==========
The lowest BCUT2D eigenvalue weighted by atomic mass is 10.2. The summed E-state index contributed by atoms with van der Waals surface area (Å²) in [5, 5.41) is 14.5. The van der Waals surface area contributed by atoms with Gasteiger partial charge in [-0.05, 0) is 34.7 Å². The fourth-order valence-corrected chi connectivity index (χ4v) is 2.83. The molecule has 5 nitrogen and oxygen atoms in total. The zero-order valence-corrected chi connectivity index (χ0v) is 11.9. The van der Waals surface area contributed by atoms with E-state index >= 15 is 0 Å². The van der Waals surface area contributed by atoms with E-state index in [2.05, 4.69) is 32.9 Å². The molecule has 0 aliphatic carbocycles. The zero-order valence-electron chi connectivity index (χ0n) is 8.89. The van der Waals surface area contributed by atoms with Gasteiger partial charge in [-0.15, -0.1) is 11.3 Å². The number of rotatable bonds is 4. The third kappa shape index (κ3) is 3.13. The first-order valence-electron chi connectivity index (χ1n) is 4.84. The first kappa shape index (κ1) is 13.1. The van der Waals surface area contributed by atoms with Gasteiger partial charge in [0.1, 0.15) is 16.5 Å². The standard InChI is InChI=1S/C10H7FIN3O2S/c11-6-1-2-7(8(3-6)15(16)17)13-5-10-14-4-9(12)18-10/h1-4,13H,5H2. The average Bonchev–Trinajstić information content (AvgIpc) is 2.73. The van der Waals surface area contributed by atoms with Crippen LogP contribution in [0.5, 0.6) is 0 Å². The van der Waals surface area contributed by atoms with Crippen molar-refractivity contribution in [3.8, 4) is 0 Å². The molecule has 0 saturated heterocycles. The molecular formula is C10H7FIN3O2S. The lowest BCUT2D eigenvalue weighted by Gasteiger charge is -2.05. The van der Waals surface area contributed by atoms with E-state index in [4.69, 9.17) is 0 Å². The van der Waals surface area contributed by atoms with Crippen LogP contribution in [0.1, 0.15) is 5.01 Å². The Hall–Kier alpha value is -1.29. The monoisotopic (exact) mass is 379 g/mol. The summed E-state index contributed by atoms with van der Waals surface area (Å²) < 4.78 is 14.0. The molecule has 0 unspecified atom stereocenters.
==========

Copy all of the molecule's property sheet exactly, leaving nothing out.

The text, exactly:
The lowest BCUT2D eigenvalue weighted by atomic mass is 10.2. The summed E-state index contributed by atoms with van der Waals surface area (Å²) in [5, 5.41) is 14.5. The van der Waals surface area contributed by atoms with Gasteiger partial charge in [-0.05, 0) is 34.7 Å². The fourth-order valence-corrected chi connectivity index (χ4v) is 2.83. The molecule has 5 nitrogen and oxygen atoms in total. The zero-order valence-corrected chi connectivity index (χ0v) is 11.9. The van der Waals surface area contributed by atoms with E-state index >= 15 is 0 Å². The van der Waals surface area contributed by atoms with E-state index in [2.05, 4.69) is 32.9 Å². The molecule has 0 aliphatic carbocycles. The zero-order valence-electron chi connectivity index (χ0n) is 8.89. The van der Waals surface area contributed by atoms with Gasteiger partial charge in [-0.15, -0.1) is 11.3 Å². The number of rotatable bonds is 4. The third kappa shape index (κ3) is 3.13. The first-order valence-electron chi connectivity index (χ1n) is 4.84. The first kappa shape index (κ1) is 13.1. The van der Waals surface area contributed by atoms with Gasteiger partial charge in [0.1, 0.15) is 16.5 Å². The standard InChI is InChI=1S/C10H7FIN3O2S/c11-6-1-2-7(8(3-6)15(16)17)13-5-10-14-4-9(12)18-10/h1-4,13H,5H2. The average Bonchev–Trinajstić information content (AvgIpc) is 2.73. The van der Waals surface area contributed by atoms with Crippen LogP contribution in [0.5, 0.6) is 0 Å². The van der Waals surface area contributed by atoms with Crippen molar-refractivity contribution in [3.8, 4) is 0 Å². The molecule has 0 saturated heterocycles. The molecular formula is C10H7FIN3O2S. The lowest BCUT2D eigenvalue weighted by Gasteiger charge is -2.05. The van der Waals surface area contributed by atoms with E-state index in [4.69, 9.17) is 0 Å². The van der Waals surface area contributed by atoms with Crippen LogP contribution in [0.1, 0.15) is 5.01 Å². The Hall–Kier alpha value is -1.29. The monoisotopic (exact) mass is 379 g/mol. The summed E-state index contributed by atoms with van der Waals surface area (Å²) < 4.78 is 14.0. The molecule has 0 unspecified atom stereocenters.